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About the Story
Eurasia, 40,000 years ago. As the story begins, a band of Cro-Magnons have just invaded a nearby Neanderthal camp, falsely claiming that the Neanderthals (Neanders) were planning to steal meat, skins and ivory from the Cro-Magnon mammoth hunt. The Cro-Magnons (Magnons) visit the Neander camp with the intent of chasing them out of this rich valley. As they approach the camp with axes and knives, their rage gets the better of them and they end up murdering every Neanderthal in sight.
60th Place - 29th Annual Interactive Fiction Competition (2023)
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Earlier his year, I read Kindred: Neanderthal Life, Love, Death and Art by Rebecca Wragg Sykes, a truly great book of popular science about the Neanderthals. So I had some of the background that one might need to fully appreciate Cecilia Dougherty's story about Neanderthals, Shanidar, Safe Return. Not that the piece is only accessible to people who already know something about its topic; but it can't have hurt that terms like 'Neanderthal' and 'Denisovan' alreasy meant something to me, and that I was able to get some of the many references to archaeological finds. (On the other hand, I did not play Time Before Memory, to which Shanidar is a sequel.)
In Shanidar, we follow a group of Neanderthals as they make their way from one of the most impressive archaeological sites associated with them (Bruniquel Cave in present-day France) to another of those most impressive sites (Shanidar Cave in present-day Iraqi Kurdistan). Bruniquel Cave is famous for the circle of stalagmites built by the Neanderthals. We have no idea why they did it; whether it had a religious meaning, or an artistic meaning, or something else; in Shanidar, the site is a focal point for ancestor worship and shamanistic ritual. Shanidar Cave is famous for its burials, and some of the characters in Shanidar not only end up being buried there, but are indeed identifiable as specific skeletons, Shanidar 1 and Shanidar 4 being clearly referenced. This plays somewhat fast and loose with the archaeology, since those skeletons might have been buried there many thousand years apart... but frankly, what writer could resist the temptation? I for one was waiting the entire game until somebody got the right kind of head wound to turn them into Shanidar 1.
The structure of the piece is fairly strange. There are several parts to the game, and each is laid out not so much as a linear narrative, nor as a garden of forking paths, but more as a tapestry in which your gaze can follow different strands that happen parallel to each other, and then hop back to follow another strand. Initially, I found this very confusing, and it does tax the reader that one often reads passages that refer to events of other passages that one has not yet read. One has to put oneself into what for want of a better word I will call a cubistic mood, thinking here of the paintings by Picasso and Braque that show objects in disconnected ways and from different sides. You'll have to piece things together yourself, but you'll manage to get a relatively clear picture, especially if you are willing to replay parts of the game.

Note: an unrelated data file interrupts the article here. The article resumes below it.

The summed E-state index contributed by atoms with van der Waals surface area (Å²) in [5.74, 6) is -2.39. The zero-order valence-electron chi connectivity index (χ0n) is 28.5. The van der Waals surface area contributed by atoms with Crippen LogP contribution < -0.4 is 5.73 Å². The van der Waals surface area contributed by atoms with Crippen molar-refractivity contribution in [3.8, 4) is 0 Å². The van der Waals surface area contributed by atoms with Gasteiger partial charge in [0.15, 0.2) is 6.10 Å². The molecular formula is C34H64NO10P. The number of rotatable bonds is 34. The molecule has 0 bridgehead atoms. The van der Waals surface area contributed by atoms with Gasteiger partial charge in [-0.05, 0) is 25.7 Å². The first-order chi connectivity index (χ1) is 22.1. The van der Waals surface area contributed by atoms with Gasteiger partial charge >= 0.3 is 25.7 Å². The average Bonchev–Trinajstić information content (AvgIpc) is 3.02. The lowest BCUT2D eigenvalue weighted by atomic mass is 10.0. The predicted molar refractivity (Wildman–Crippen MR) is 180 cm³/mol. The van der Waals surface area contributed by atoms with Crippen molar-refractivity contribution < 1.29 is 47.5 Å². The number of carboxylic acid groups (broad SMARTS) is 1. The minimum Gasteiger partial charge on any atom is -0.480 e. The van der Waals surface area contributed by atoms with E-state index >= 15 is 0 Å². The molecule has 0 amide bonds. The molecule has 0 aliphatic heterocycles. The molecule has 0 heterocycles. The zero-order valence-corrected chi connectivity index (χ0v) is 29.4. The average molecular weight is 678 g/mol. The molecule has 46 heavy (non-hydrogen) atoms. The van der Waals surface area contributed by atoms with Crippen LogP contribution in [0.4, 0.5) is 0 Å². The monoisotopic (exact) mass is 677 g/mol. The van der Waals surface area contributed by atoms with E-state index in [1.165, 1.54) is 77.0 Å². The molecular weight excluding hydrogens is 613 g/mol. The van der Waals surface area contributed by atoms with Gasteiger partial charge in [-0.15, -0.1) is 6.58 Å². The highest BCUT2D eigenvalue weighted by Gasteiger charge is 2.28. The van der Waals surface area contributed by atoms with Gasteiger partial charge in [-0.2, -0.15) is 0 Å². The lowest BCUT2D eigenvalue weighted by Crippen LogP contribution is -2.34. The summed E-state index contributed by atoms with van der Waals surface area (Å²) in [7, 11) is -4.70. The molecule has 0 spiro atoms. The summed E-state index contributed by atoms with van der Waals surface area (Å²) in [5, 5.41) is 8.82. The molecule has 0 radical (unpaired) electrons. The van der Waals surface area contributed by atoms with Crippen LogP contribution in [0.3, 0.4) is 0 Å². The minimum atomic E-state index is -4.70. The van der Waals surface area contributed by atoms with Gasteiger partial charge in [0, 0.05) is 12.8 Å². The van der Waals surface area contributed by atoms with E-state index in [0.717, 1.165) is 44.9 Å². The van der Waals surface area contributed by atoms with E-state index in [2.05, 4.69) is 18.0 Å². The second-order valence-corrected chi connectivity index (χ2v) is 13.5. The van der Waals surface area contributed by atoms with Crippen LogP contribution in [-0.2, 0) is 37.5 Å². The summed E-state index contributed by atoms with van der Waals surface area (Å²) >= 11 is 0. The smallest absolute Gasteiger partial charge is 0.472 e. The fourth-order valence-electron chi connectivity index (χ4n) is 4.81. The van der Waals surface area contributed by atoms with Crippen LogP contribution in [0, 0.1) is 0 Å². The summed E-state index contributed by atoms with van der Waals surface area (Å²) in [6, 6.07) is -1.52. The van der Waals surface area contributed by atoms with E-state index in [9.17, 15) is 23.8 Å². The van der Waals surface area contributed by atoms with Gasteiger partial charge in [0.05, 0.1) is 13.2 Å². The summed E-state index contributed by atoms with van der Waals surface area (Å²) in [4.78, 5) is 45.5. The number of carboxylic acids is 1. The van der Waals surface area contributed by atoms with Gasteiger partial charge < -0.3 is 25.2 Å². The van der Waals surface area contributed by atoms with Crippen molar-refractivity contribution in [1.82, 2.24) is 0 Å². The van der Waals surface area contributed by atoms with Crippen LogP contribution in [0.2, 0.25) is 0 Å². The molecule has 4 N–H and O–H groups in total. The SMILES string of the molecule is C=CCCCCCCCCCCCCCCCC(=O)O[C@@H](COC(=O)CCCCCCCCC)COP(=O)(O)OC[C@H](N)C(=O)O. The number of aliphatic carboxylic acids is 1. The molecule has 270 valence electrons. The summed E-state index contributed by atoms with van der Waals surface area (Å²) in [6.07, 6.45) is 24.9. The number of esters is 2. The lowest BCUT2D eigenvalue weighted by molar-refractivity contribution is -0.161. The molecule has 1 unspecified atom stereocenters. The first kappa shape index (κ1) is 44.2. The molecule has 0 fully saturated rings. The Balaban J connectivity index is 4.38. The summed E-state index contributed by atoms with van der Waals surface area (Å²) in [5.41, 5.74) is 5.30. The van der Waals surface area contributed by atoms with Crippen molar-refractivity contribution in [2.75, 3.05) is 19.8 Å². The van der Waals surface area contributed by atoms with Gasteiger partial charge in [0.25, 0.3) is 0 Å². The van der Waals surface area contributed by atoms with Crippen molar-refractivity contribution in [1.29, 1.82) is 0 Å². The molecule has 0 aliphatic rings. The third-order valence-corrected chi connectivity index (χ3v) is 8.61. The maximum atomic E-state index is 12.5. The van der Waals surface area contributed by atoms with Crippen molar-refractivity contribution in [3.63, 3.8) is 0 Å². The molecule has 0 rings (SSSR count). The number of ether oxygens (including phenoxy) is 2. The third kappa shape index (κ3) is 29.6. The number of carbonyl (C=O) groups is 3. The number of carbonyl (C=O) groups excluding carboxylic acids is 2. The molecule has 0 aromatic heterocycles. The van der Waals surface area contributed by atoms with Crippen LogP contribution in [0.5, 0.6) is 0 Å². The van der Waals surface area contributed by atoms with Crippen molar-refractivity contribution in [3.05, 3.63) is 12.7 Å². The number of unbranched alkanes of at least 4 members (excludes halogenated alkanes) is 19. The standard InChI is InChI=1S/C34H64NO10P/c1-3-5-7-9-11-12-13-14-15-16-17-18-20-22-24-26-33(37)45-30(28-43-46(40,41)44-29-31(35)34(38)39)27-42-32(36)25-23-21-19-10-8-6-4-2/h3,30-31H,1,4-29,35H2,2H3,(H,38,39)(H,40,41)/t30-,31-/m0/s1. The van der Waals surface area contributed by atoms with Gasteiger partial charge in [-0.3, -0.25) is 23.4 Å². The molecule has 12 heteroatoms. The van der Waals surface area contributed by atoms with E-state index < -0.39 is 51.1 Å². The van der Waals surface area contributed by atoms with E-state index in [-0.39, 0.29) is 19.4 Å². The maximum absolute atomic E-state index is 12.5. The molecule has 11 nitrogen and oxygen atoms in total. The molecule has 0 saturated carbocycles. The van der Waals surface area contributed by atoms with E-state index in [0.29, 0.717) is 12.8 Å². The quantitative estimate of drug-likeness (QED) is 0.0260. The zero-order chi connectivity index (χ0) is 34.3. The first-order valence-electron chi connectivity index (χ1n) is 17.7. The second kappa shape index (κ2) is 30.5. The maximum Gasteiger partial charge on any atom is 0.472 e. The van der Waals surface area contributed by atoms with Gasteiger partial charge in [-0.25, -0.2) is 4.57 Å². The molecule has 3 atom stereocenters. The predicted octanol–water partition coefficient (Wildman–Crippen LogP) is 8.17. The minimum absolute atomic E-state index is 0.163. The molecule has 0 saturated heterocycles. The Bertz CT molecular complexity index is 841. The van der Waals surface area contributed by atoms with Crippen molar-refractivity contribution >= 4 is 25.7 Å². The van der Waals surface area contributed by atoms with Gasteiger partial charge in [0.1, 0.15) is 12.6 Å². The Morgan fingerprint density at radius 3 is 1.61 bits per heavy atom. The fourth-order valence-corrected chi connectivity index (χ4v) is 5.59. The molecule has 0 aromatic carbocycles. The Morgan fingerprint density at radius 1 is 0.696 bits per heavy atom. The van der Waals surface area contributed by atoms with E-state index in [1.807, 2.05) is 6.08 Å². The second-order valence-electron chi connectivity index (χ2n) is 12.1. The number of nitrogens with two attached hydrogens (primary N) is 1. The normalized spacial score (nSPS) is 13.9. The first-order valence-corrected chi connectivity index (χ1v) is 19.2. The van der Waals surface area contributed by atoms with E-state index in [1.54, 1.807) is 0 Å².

Two things make the experience more difficult than perhaps it might have been. First, there are many names. I understand the impulse to show these societies in a broad way, and also to show three different groups of early humans in one game. But perhaps it's a bit much for a piece of this size. Second, the choice to name one of the characters 'you', even though this character is not much more central than some others and is not a focal point of choices, is quite confusing. It seems to be that the game would have been a bit clearer if everything had been in the third person.
In the end, reading Shanidar, Safe Return is a strange experience. We are always at a considerable emotional distance from the characters, nor do we make choices for them. We observe a story that is both wide-ranging and long -- indeed, there's even a strand about the people who will move to Australia and Oceania, and there are flash-forwards to today -- and which doesn't have much narrative pay-off. Sure, these people who have survived an attack manage to get to their safe haven, but we never doubted that and weren't too invested in them. On the other hand, there's a intriguing sense of scope. Something of the mystery of thinking about and dealing with the Deep Past has been captured here, perhaps better than it could have been captured in a more straightforward narrative.
There's a tension in Rebecca Wragg Sykes's book, in that she both wants us to be impressed by how different the Neanderthals were, and by how close they are to us (in fact, they are partly our ancestors, though not nearly as much as the Cro-Magnon humans). The moral is something like: we should celebrate the diversity of humans, because there's an underlying unity; it's great that we're different, because we are also one. It's hard to see how this works. It's hard to see how tales about common ancestry can effectively combat racist thinking, say, unless uses them to squash diversity. In Shalidar, the idea of common ancestry comes in the form of an ancient shaman called Bihotz, neither male nor female, and from before the splitting of humans into Cro-Magnon, Neanderthal, and Denisovan. They are a fascinating figure, but there's something of the same problem about them. It's hard to use the idea of primordial unity for the cause of celebrating diversity. I don't have a clear suggestion for a better way of approaching these issues, but perhaps it is something we can contemplate as we let our minds roam through the Deep Past.
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